Dichotomous Key

My time here in the great basin has been full of new experiences. One of these new experiences has been creating a simple dichotomous key focused on riparian areas. I have been working on these keys with some of my fellow interns. The dichotomous keys that we create will be used in a Native American youth camp that we will have the pleasure of assisting with in a few months. The youth camp is going to be with high school aged students which creates a scope of challenges. The key needs to entertain the kids as well as inform them. As we all know dichotomous keys can be complex and at times hard to follow.  We are trying to avoid that hardship, especially with grasses. The keys also need to be short because the students will be working on identifying these plants within a small block of time in a field setting. My team mate Andrii and I have come up with this preliminary key:

Grasses, Sedges and Junceae

1a Plants have a triangular stem with parallel veined leaves up to 1″ wide; stems are round to oval with leaves extending from the base; inflorescence is found on the stem

    2a Stem is roughly triangular with flat leaf blades. Inflorescence is at the tip of the plant extending from multiple branches that have fruit like seeds surrounded by scales; fruit length is approximately 0.7-1.6mm. Scirpus microcarpus

     2b Stem is oval to round with leaves extending from the base of the plant. Inflorescence is found on the stem.

          3a Leaf blades flat and broad, some have rolled edges. Inflorescence is cylindrical found at the top of the plant, appearing like a large speared hotdog.  Fruit is like a seed surrounded by hairs.  Typha latifolia

3b Leaves are basal, bladeless sheaths. Inflorescence is found on the side of the stem, not at the terminal end. Flowers are small, dark and brown. Juncaceae Juncus balticus (articus)

1b Plants differ in size and appearance  (never triangular). Usually  have hollow stems and swollen leaf nodes. Cauline (on the stem) leaf consists of a tubular sheath  on the lower portion and a free narrow leaf blade; basal leaves often form dense tufts, a combination of both types is very common.   Poaceae; true grasses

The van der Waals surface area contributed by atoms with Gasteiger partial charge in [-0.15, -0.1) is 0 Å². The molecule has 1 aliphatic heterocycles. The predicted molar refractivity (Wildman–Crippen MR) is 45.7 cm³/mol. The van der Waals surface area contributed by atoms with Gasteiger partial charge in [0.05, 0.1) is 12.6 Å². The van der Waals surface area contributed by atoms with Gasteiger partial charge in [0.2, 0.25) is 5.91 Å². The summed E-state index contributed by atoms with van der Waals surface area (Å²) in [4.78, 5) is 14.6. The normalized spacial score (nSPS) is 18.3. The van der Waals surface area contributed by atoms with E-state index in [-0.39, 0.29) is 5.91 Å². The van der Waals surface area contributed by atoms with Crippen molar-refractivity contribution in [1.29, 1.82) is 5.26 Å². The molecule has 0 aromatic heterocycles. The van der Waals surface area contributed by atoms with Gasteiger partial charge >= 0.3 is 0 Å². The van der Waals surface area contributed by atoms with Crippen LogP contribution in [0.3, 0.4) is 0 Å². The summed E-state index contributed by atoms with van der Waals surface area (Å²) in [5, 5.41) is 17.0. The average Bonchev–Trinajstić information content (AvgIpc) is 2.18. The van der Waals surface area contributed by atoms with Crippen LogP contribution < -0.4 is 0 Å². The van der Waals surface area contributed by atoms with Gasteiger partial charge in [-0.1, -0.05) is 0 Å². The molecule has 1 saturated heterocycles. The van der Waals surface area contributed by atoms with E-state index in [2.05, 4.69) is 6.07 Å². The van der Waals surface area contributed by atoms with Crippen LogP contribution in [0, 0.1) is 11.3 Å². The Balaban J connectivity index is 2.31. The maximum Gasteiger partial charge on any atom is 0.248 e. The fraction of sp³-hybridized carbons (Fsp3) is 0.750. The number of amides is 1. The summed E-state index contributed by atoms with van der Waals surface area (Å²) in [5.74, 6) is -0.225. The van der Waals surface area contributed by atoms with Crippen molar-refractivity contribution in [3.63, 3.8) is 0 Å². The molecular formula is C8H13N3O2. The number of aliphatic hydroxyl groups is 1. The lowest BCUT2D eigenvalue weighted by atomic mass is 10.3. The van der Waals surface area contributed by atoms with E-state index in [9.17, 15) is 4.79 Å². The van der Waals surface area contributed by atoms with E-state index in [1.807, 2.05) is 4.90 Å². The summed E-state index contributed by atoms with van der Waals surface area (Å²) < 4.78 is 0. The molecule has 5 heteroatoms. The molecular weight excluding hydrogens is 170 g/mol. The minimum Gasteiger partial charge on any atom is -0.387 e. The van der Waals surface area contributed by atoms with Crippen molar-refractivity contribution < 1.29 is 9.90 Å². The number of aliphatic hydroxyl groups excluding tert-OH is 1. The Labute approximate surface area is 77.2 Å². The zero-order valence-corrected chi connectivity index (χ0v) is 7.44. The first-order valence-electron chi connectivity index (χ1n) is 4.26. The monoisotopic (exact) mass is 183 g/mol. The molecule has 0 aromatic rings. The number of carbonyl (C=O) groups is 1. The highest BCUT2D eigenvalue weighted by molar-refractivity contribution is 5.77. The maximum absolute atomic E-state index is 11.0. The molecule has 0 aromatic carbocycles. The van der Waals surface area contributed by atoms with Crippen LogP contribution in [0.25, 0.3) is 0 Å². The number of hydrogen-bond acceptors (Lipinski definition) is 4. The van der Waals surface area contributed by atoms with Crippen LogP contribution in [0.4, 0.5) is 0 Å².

4a Plants that are very tall – 7-14’, rhizomous. Leaves are alternate  along the stem; leaf blades are about 1’ long and up to 2″ wide.  Panicle is open, sometimes reddish in color. Plants tend to form very dense stands, occupying moist to wet areas of riparian zones. Phragmites australis (common reed)

     4b Plants that are much smaller.

5a Inflorescence is dense and compact; spikelets are sessile or sit on very short pedicels

6a Plants are annual, up to 8” tall. Awns are densely arranged, 5-9 mm long. Leaf blades are flat, glabrous; ligules are membranous 5-6.3 mm long. Can be found in riparian zones and disturbed areas. Polypodium mospeliensis (rabbitfoot beardgrass)

6b Plants that are perennial, usually taller.

7a Grass grows in tufts, with culms about 4-25” tall. Awns are loose, 1-4” long and are widely divergent in maturity. Leaves 1-6 mm wide, can be flat or involute; collars usually yellow with 0.4-0.6 mm membranous ligules. Plant can grow in a broad range of soils and is valuable forage for large animals. Elymus elymoides (bottlebrush squirreltail)

7b Awns are shorter or absent.

8a Glumes are narrow, needlelike. Ligules are always membranous, but well distinctive – 1-8 mm long. Leaf blades are flat, scaberulose and glabrous. Plants are common mainly along streams, or in dryer sites of riparian zones. Leymus cyneresus ( basin wildrye)

 8b Ligules are absent or very short.

9a Plants are perennial and tufted. Culms are up to 3’ tall,  spikes are no longer than 6”. Spikelets are awned. Leaves are long, involute and coarsely veined. Collars can be yellowish in color, usually with short 1 mm long ligules. Commonly grows on dry, rocky hill sides or plains. Pseudoroegneria spicata (bluebunch wheatgrass)

9b Perennial and tufted grass. Spikes are shorter –1-2.5” long. Leaves can vary from flat to involute, collars are often yellowish with 0.3-0.7 mm long ligules. Can be found on grazing areas, disturbed lands like roadsides and burned areas. Agropyron cristatum( crested wheatgrass)

5b Inflorescence is open, can be narrow but spikelets are on distinctive pedicels

10a Plants are annual. Culms are usually 2’ tall with relatively large, drooping and awned spikelets. Leaves are slightly haired. Plants can occupy a wide range of habitats, from uplands to riparian zones. Bromus tectorum(cheatgrass)

10b Plants are not alike. How are the plants not alike, not like the above plants or not like each other?

11a Inflorescence is diffuse with distinctive branchlets. Spikelets have one flower and dark seed when mature. They can commonly be found in sandy, clayey and well drained soils throughout the Great Basin.  Oryzopsis hymenoides (Indian Ricegrass)

11b Inflorescence is narrow to diffuse. Spikelets are awnless but bear many flowers. Poa; (bluegrass)

12a Plants are rhizomatous and usually don’t form dense tufts. Panicle is often pyramidal, about 2-6” long. Leaves are flat or folded with 0.4-0.6 mm long ligules. Commonly foundon moderately dry roadsides, meadows and open woods.  Poa pratensis; (Kentucky bluegrass)

12b Small, densely tufted perennials. Spikes are 1.5-3.5” long. Leaf blades are soft, folded or involute, often boatshaped at a tip. Ligules are membranous, about 1.7-5 mm long. Commonly grow in relatively dry habitats, sagebrush valleys, and wooded areas. Poa secunda (Sandberg bluegrass )

 

 

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